The surface velocity was determined from 169 segments with 3 to 15 points and RMS fit of 0.5 to 6.5 ms. Of 200 segments, 169 were used, 31 were discarded. Refractor velocities were determined from 160 segments with 3 to 91 points and RMS fit of 0.2 to 6.5 ms. Of 179 segments, 160 were used ad 19 were discarded. There were 2,848 velocity analysis segments with 1 to 76 points and RMS fit of 0.0 to 1.2 ms of these were used and 309 were discarded (for too few points). This information is useful in case too many segments were discarded. You can rerun the GRM analysis with revised parameters. In this case, we purposely included too many segments to see what was present in the data, with intention to revise later. This dialog shows the statistics from the automatic Slope-Intercept and GRM analyses.

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**GRM Velocity & Time-Depth Results**

The velocities are shown on top with time-depths shown below. Red lines on both graphs are slope-intercept results for the refractor and the rest are GRM results. Darker lines at the top of the velocity graph are surface velocities determined from slopes of the direct arrivals. We will now adjust the velocity display with the zoom tool to limit it to 5,000 m/s.

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**GRM Velocity & Time-Depth Results**

There are two distinct zones of low velocity, one between 40 and 90 m and another between 175 and 200 m approximately. The time-depth curves are pretty consistent, which indicates that our assignment of arrivals to layers is correct. In order for the GRM velocity analysis to be performed correctly, we will insert discontinuities at about 90, 175 and 200 m.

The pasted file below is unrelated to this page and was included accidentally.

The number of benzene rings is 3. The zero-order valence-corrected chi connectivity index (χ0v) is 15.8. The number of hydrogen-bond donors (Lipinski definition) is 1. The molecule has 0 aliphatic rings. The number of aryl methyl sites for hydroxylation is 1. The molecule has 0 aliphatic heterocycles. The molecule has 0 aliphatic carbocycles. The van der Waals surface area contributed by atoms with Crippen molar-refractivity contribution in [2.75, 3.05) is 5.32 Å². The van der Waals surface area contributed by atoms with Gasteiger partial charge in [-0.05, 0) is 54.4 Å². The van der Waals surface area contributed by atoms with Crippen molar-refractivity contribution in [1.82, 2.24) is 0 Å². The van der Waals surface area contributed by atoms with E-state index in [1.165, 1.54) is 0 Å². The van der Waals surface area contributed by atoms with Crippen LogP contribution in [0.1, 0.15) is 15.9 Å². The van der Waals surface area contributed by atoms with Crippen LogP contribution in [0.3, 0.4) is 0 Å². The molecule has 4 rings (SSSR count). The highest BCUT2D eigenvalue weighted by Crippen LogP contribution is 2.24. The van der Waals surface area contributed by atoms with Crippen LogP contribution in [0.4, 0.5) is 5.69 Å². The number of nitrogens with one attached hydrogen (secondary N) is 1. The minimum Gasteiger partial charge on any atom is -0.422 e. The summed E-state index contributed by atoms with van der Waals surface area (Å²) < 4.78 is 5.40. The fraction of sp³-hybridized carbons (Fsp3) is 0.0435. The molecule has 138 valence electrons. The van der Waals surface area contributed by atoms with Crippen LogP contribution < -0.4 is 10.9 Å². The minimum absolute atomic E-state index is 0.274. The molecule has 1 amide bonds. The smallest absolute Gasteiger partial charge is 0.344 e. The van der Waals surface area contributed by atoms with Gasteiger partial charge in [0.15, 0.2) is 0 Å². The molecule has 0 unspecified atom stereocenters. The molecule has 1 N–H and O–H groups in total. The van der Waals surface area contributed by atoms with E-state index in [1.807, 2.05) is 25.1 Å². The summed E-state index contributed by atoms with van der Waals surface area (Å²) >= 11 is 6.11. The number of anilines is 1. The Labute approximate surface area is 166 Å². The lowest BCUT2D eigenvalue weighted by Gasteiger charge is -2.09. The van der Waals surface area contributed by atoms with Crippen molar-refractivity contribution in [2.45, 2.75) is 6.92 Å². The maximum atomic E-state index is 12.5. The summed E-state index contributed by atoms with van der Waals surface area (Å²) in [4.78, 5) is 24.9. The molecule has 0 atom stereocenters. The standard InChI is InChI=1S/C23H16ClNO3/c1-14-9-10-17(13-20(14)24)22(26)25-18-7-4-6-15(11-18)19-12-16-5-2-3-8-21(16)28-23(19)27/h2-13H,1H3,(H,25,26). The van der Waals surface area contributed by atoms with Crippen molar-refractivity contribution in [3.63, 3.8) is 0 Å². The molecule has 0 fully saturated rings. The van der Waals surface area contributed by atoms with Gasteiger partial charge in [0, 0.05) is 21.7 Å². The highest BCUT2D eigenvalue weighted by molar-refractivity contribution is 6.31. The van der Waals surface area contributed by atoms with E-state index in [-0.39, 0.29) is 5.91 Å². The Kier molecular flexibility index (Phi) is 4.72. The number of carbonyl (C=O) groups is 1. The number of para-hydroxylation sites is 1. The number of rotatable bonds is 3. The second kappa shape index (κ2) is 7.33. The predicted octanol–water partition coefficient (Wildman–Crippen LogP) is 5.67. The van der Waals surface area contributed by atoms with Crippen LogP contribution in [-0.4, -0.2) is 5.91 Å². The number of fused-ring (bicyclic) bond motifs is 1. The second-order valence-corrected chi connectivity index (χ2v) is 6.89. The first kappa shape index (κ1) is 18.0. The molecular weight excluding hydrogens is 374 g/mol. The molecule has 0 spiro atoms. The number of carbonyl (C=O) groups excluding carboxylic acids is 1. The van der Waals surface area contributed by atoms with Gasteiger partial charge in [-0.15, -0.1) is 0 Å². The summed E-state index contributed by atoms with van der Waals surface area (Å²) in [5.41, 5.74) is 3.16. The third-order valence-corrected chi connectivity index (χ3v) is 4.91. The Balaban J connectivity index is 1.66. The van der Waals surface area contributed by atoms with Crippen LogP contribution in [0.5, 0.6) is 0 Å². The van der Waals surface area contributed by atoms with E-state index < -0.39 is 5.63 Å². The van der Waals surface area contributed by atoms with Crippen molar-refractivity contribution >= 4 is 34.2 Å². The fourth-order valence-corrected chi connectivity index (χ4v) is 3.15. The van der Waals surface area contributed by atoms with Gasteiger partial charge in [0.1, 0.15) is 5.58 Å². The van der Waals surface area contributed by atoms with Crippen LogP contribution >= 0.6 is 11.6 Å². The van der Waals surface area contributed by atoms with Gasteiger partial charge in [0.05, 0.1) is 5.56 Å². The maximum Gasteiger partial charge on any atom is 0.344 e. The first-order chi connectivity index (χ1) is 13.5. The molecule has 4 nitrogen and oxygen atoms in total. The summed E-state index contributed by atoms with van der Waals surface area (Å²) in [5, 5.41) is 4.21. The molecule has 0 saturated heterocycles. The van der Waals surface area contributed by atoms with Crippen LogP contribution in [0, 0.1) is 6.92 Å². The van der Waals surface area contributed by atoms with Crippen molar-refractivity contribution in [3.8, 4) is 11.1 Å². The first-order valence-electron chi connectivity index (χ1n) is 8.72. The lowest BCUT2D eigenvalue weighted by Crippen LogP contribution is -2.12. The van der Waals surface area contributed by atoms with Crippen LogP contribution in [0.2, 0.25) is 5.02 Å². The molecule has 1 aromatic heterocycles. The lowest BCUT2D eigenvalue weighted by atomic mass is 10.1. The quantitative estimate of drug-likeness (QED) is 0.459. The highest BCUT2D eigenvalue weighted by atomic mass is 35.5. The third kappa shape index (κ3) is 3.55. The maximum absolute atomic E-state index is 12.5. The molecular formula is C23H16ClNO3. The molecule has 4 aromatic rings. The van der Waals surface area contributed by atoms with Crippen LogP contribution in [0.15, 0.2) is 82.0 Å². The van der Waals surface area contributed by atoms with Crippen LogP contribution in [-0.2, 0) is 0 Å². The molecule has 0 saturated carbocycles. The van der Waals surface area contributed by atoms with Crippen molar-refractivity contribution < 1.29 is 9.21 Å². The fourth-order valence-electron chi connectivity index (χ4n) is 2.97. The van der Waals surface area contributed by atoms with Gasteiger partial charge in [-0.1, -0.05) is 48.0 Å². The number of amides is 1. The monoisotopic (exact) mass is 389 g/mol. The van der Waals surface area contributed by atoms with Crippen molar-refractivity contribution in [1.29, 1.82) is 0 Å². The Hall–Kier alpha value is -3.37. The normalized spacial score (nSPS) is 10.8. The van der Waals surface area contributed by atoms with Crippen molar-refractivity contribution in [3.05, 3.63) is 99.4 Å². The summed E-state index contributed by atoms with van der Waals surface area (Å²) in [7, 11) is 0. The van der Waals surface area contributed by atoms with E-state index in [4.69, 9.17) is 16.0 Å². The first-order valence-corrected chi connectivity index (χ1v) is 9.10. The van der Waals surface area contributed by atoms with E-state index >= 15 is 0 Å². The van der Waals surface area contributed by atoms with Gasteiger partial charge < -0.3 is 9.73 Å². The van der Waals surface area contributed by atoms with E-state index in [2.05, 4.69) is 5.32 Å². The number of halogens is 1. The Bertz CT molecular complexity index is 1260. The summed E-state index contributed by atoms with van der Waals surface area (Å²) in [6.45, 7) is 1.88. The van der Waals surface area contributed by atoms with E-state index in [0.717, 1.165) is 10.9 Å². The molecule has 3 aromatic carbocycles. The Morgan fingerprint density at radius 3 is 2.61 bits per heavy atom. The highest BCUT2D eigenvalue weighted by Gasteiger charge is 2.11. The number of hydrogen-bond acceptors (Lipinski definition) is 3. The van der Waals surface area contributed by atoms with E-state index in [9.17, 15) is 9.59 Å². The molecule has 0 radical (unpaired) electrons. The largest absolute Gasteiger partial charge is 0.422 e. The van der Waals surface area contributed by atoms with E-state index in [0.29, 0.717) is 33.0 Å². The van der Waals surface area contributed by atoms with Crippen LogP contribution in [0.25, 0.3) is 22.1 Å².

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**Insert Discontinuities at Velocity Changes**

Introduce discontinuities in the velocity analysis by right clicking at the desired location and selecting “New Fault” from the pop-up menu. Menu shown is for inserting a discontinuity at about 90 m.

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**GRM Velocity & Time-Depth Results**

Refresh the GRM analysis after introducing the discontinuities. This shows a much improved display but the discontinuity at 200 m need to be repositioned a bit to the right.

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**Reposition Faults to Match Display**

When you point the mouse at a discontinuity, the cursor changes to E-W arrow. Press and hold the mouse button to move the discontinuity laterally. Here we have moved the two right discontinuities to about 170 and 210 m.

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**Refresh GRM Results for New Positions**

The graph now looks about right. It is time now to redo the GRM interpretation with different parameters so that far fewer segments are included in the analysis.

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**Refresh GRM Analysis with new Parameters**

We now repeat the GRM analysis with our horizontal velocity discontinuities and more stringent restrictions on the segment lengths. We increase the length requirement for direct arrival segments to 9 points and the slope-intercept and velocity analysis segments to 55 points (remember there are 100 geophones). This leaves us with 184 direct arrival segments, 69 slope-intercept segments and 190 velocity analysis segments being retained.

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**View Results and View Velocity Analysis**